Energy Act Amendments Pass 2nd Reading in Bulgaria's Parliament
A set of amendments to Bulgaria's Energy Act passed second reading in Parliament on Friday.
The provisions stipulate an extension in the regulatory period for prices of electricity and heating by July 31 (from June 30), which is expected to allow a 55 decrease in household electricity prices by 5%.
The bill, initiated by Ramadan Atalay, chair of the parliamentary energy committee and MP of ethnic Turkish party Movement for Rights and Freedoms (DPS), was backed by 115 MPs, with no opponents or abstentions, according to reports of the Focus news agency.
Dragomir Stoynev, Minister of Economy and Energy, assured that the newly adopted amendments were not going to result in an increase in electricity prices for industrial consumers and suggested that they would guarantee miners'jobs.
Yavor Kuyumdzhiev, MP of the Bulgarian Socialist Party (BSP) suggested that the adoption of the legal changes had helped prevent the energy sector from descending into chaos because otherwise "the entire sector would have woken up to a situation without prices and a regulatory framework on July 1."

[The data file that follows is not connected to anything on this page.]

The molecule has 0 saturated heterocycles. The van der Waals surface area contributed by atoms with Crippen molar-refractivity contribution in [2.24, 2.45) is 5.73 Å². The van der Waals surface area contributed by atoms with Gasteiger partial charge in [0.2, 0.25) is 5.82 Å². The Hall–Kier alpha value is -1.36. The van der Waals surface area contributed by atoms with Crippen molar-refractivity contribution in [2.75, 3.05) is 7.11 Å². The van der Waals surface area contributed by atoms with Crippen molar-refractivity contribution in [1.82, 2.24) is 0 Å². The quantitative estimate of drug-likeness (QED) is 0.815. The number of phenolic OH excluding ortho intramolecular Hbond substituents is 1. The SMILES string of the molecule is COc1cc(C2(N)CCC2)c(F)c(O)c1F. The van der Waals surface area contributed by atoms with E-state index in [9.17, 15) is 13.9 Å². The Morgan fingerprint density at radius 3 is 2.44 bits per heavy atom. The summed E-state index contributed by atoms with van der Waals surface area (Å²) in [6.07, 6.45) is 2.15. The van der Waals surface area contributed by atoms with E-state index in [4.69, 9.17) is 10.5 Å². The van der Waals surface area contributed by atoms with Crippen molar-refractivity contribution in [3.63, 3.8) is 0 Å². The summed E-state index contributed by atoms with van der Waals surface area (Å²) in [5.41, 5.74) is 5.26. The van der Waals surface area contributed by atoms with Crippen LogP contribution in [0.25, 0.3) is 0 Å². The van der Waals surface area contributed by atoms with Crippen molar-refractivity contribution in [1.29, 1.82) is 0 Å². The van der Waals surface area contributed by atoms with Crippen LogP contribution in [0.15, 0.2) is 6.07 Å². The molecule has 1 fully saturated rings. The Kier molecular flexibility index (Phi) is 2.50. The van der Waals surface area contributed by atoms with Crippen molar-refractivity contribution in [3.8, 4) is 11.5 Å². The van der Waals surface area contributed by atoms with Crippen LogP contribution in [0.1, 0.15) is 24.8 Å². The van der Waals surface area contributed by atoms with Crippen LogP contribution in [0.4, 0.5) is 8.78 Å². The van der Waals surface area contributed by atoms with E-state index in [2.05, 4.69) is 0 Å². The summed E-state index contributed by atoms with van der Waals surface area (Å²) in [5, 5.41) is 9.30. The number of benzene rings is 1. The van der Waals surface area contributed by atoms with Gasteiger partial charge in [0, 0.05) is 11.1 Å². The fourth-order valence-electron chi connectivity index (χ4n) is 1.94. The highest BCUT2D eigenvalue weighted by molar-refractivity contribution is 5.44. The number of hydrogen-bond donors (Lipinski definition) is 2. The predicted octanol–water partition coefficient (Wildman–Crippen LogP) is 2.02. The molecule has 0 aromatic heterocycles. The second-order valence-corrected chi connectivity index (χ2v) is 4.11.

"Given that we adopt the Energy Act amendments today, there will not be enough time to promulgate the provisions in the State Gazette. I would honestly like to believe that President Rosen Plevneliev will act like a president of all Bulgarians and not defend oligarchic interests in the energy sector by delaying the signing of the decree," he stated before the second-reading vote.
The socialist MP argued that the legal changes would fetch revenues of BGN 1-1.5 B into the state budget and emphasized that the money was crucial for the energy sector.
Under the amendments, the so-called green and brown surcharges will be removed from the transmission fee and the National Electric Company (NEK), not power distributors, will be under an obligation to buy renewable energy.
Apart from that, revenues from the sale of greenhouse gas quotas will be used to cover expenses stemming from the obligations to buy electricity at preferential tariffs.
Under the newly adopted provisions, electricity from co-generation power plants will only be bought after consumption targets from cheaper energy sources have been met.
The provisions also envisage a reduction of the country's cold reserve from the current level of around 1040 MW.
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